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August 31, 2016 / 27 Av, 5776

Posts Tagged ‘military service’

‘Miriam’s Song’ Speaks to the Soul of the Nation of Israel About Loss

Tuesday, May 10th, 2016

The reviewer’s copy of Miriam’s Song has been floating around the house for days. It was passed from hand to hand during the holidays and scanned by family members over the Sabbath. Photos of national icon and author Miriam Peretz are scattered throughout the book: Miriam with Prime Minister Benjamin Netanyahu, with President Reuven Rivlin … even in a hug with U.S. President Barack Obama.

Each time the promise was made to pass it on ‘when the review is finished.’ The list of readers demanding that book is as long as the entire apartment.

And yet.

It was ready for review a while ago. But how does one describe the world of a whisper, a prayer, a cry filled with grief, a confident embrace of support for countless others and yet a scream of defiance too?

Miriam's Song, the best-selling account of a mother of two sons who lost their lives in combat, translated now from Hebrew into English.

Miriam’s Song, the best-selling account of a mother of two sons who lost their lives in combat, translated now from Hebrew into English.

Miriam Peretz does all that and more in her account of how she managed to survive the loss of her two sons in combat — one after the other, both serving in the Golani Brigade — and her husband whose heart she said “could simply stand no more” and yet motivate herself to move on and lead others.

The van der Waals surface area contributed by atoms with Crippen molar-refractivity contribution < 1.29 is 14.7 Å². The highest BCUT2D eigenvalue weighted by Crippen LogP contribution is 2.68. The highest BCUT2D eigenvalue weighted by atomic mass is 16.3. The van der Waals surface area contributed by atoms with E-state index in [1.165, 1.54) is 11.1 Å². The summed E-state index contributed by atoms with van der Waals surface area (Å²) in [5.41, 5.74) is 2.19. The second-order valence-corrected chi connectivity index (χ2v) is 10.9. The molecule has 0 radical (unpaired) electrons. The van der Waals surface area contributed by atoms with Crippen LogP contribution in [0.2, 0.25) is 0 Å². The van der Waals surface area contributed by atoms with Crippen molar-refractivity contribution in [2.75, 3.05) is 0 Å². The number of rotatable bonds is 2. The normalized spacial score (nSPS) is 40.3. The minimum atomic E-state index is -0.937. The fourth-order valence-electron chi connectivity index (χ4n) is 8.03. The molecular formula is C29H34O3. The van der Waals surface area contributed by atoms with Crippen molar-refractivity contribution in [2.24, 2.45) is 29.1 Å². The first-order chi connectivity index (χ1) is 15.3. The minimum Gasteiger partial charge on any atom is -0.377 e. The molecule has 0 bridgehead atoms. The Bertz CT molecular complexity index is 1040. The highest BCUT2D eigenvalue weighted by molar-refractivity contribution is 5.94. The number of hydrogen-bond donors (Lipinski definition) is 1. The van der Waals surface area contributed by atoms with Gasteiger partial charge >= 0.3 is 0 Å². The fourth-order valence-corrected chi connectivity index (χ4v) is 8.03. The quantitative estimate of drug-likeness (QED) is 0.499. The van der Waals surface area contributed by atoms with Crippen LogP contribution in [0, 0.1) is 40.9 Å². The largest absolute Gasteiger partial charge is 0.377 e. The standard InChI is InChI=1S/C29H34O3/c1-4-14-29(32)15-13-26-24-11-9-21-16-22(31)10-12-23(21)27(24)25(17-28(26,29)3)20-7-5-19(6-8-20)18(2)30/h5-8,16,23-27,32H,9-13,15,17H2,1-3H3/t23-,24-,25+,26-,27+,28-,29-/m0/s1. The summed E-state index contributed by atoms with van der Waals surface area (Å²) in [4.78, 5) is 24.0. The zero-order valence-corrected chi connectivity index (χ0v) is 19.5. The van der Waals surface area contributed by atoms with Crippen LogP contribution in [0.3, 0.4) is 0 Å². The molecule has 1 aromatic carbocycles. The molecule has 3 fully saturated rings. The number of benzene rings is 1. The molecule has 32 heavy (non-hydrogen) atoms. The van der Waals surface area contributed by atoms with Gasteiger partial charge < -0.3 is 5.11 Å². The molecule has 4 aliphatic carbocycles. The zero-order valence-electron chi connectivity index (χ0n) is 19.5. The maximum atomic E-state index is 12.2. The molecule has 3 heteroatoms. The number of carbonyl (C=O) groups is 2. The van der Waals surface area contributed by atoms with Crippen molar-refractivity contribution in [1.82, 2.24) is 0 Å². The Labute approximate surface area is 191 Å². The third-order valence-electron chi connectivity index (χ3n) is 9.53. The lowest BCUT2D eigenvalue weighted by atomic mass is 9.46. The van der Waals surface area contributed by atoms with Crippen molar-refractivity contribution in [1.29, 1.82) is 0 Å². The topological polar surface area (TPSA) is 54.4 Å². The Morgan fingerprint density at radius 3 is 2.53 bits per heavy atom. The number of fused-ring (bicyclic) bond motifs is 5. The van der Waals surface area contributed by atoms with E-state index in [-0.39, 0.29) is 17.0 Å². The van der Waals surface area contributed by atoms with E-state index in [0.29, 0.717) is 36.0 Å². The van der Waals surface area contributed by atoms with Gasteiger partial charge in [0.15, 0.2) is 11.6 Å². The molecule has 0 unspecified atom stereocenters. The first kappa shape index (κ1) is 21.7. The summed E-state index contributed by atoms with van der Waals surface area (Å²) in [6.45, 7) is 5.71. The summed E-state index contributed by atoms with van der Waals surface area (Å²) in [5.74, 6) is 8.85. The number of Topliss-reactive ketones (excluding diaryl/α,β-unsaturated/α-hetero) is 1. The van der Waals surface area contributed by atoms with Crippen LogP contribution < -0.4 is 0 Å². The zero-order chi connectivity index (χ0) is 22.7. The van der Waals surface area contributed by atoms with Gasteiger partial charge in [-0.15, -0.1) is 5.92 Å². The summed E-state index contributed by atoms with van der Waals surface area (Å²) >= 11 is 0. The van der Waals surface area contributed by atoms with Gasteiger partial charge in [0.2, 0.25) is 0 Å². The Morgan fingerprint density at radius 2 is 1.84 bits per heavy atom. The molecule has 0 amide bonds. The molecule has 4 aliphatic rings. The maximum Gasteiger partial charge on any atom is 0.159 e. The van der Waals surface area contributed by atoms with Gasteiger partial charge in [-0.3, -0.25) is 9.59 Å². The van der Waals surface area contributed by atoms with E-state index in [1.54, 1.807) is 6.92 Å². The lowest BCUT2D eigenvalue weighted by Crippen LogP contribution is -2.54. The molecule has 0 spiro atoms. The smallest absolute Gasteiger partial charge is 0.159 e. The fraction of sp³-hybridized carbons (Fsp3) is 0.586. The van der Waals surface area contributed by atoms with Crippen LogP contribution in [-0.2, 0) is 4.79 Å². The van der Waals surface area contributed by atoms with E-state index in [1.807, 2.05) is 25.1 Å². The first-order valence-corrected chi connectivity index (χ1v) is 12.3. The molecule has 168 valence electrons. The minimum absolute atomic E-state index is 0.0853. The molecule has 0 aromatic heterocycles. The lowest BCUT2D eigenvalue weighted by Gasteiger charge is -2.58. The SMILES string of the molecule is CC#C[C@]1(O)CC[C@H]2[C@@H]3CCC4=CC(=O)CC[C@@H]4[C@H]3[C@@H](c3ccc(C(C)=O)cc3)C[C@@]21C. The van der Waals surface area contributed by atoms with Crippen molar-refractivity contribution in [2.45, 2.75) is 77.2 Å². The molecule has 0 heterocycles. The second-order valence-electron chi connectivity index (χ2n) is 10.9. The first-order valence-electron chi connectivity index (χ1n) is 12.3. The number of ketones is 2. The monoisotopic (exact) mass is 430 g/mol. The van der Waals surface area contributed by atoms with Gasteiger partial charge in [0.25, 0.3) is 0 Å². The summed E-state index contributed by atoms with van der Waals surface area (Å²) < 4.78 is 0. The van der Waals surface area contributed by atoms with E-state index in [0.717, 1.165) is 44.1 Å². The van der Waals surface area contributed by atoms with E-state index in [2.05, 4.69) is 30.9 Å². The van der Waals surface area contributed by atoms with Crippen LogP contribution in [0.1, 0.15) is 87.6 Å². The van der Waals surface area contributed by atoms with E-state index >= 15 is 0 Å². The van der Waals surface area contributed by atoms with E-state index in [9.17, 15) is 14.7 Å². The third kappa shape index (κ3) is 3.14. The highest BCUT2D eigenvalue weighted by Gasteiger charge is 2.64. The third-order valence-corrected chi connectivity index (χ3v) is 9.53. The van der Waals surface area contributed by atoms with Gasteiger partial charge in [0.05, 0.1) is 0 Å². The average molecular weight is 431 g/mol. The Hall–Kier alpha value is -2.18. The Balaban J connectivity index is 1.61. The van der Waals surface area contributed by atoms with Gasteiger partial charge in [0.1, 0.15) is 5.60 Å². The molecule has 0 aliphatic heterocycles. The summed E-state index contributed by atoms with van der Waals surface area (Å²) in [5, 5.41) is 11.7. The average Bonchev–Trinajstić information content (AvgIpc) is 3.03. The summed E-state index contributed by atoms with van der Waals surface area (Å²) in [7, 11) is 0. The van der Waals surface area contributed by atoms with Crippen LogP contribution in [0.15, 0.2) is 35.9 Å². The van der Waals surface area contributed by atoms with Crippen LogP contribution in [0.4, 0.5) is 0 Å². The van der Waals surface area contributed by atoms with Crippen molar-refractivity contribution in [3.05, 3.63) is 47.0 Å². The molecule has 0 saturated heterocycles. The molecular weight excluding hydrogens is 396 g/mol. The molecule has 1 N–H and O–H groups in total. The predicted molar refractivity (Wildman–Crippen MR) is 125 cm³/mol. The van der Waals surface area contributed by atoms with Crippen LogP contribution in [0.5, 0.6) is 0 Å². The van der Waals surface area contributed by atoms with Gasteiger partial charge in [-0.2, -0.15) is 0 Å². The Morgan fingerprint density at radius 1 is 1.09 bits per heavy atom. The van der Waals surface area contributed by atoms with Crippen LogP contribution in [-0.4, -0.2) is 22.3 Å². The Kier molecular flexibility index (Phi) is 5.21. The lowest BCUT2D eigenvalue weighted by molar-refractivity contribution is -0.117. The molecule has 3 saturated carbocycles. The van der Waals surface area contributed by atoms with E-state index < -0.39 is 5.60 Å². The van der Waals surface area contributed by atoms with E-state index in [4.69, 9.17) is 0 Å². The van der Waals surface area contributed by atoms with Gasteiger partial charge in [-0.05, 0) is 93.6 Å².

The mother of six speaks of her children, all of whom served and serve in the Israel Defense Forces, most as members of the elite Golanis.

Sons Avichai and Eliyasaf, Miriam and Eliraz, z'l.

Sons Avichai and Eliyasaf, Miriam and Eliraz, z’l.

She speaks of her childhood, how she immigrated to Israel with her parents as a child from Morocco, her years growing up in the south and her struggle to learn how to become an educator. Her courtship and marriage to her wonderfully patient, wise husband.

That first moment of pride seeing her oldest son in uniform, watching him grow to become an IDF officer. The first life-crushing experience when an IDF delegation came to say he’d never come home again, alive.

The battle faced by her life partner with a life-threatening illness that drained his vitality but not his determination – until the last moment when he too could fight no more.

The day she learned her second son was determined to follow his older brother’s footsteps: could she deny him his dream? And yet, the price she paid for her willingness to allow him that chance, the day she stood at the cemetery facing his newly-dug grave alone, without the support of her husband beside her.

The dilemma of no longer knowing which grave to visit “first” on Memorial Day: the guilt she felt that day. It is this last that perhaps is the most heartbreaking of all: for in this, Miriam is but one of thousands. How many wives and mothers and daughters join her in this horrific nightmare – whose grave to visit “first” this year at Mount Herzl’s military cemetery on Israel’s Memorial Day?

Father? Husband? Brother? Son? Daughter? Sister, Wife? Mother?